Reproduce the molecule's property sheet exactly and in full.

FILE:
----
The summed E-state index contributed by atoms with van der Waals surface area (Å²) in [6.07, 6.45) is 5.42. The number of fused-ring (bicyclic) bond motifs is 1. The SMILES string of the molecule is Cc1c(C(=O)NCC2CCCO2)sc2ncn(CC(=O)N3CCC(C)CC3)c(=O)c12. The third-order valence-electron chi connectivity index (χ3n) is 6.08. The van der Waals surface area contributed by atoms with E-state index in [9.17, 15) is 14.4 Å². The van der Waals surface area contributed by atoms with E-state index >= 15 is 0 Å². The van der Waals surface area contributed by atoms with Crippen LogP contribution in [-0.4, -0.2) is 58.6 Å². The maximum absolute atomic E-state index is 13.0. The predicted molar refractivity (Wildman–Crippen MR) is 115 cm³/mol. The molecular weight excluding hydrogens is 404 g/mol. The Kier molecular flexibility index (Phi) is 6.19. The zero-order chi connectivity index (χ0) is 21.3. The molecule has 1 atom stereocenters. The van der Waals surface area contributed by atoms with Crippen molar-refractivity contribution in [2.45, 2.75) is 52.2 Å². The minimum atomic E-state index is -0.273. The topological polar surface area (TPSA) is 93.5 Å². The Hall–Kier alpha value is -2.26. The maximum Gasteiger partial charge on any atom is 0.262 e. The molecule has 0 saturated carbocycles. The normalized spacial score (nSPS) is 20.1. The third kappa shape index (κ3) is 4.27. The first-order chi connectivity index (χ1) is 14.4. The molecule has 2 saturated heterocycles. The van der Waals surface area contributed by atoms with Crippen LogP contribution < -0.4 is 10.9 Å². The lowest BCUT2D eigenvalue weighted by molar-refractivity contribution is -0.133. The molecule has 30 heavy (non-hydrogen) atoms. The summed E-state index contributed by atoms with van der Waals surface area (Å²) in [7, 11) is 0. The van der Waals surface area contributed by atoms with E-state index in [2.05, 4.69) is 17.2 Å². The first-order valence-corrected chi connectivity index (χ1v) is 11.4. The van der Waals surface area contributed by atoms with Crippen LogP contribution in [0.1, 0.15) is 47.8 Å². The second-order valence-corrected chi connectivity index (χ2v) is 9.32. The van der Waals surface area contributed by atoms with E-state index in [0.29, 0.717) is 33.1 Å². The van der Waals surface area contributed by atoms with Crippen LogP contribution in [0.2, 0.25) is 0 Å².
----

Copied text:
The summed E-state index contributed by atoms with van der Waals surface area (Å²) in [6.07, 6.45) is 5.42. The number of fused-ring (bicyclic) bond motifs is 1. The SMILES string of the molecule is Cc1c(C(=O)NCC2CCCO2)sc2ncn(CC(=O)N3CCC(C)CC3)c(=O)c12. The third-order valence-electron chi connectivity index (χ3n) is 6.08. The van der Waals surface area contributed by atoms with E-state index in [9.17, 15) is 14.4 Å². The van der Waals surface area contributed by atoms with E-state index >= 15 is 0 Å². The van der Waals surface area contributed by atoms with Crippen LogP contribution in [-0.4, -0.2) is 58.6 Å². The maximum absolute atomic E-state index is 13.0. The predicted molar refractivity (Wildman–Crippen MR) is 115 cm³/mol. The molecular weight excluding hydrogens is 404 g/mol. The Kier molecular flexibility index (Phi) is 6.19. The zero-order chi connectivity index (χ0) is 21.3. The molecule has 1 atom stereocenters. The van der Waals surface area contributed by atoms with Crippen molar-refractivity contribution in [2.45, 2.75) is 52.2 Å². The minimum atomic E-state index is -0.273. The topological polar surface area (TPSA) is 93.5 Å². The Hall–Kier alpha value is -2.26. The maximum Gasteiger partial charge on any atom is 0.262 e. The molecule has 0 saturated carbocycles. The normalized spacial score (nSPS) is 20.1. The third kappa shape index (κ3) is 4.27. The first-order chi connectivity index (χ1) is 14.4. The molecule has 2 saturated heterocycles. The van der Waals surface area contributed by atoms with Crippen LogP contribution < -0.4 is 10.9 Å². The lowest BCUT2D eigenvalue weighted by molar-refractivity contribution is -0.133. The molecule has 30 heavy (non-hydrogen) atoms. The summed E-state index contributed by atoms with van der Waals surface area (Å²) in [7, 11) is 0. The van der Waals surface area contributed by atoms with E-state index in [2.05, 4.69) is 17.2 Å². The first-order valence-corrected chi connectivity index (χ1v) is 11.4. The van der Waals surface area contributed by atoms with Crippen LogP contribution in [0.1, 0.15) is 47.8 Å². The second-order valence-corrected chi connectivity index (χ2v) is 9.32. The van der Waals surface area contributed by atoms with E-state index in [0.29, 0.717) is 33.1 Å². The van der Waals surface area contributed by atoms with Crippen LogP contribution in [0.2, 0.25) is 0 Å².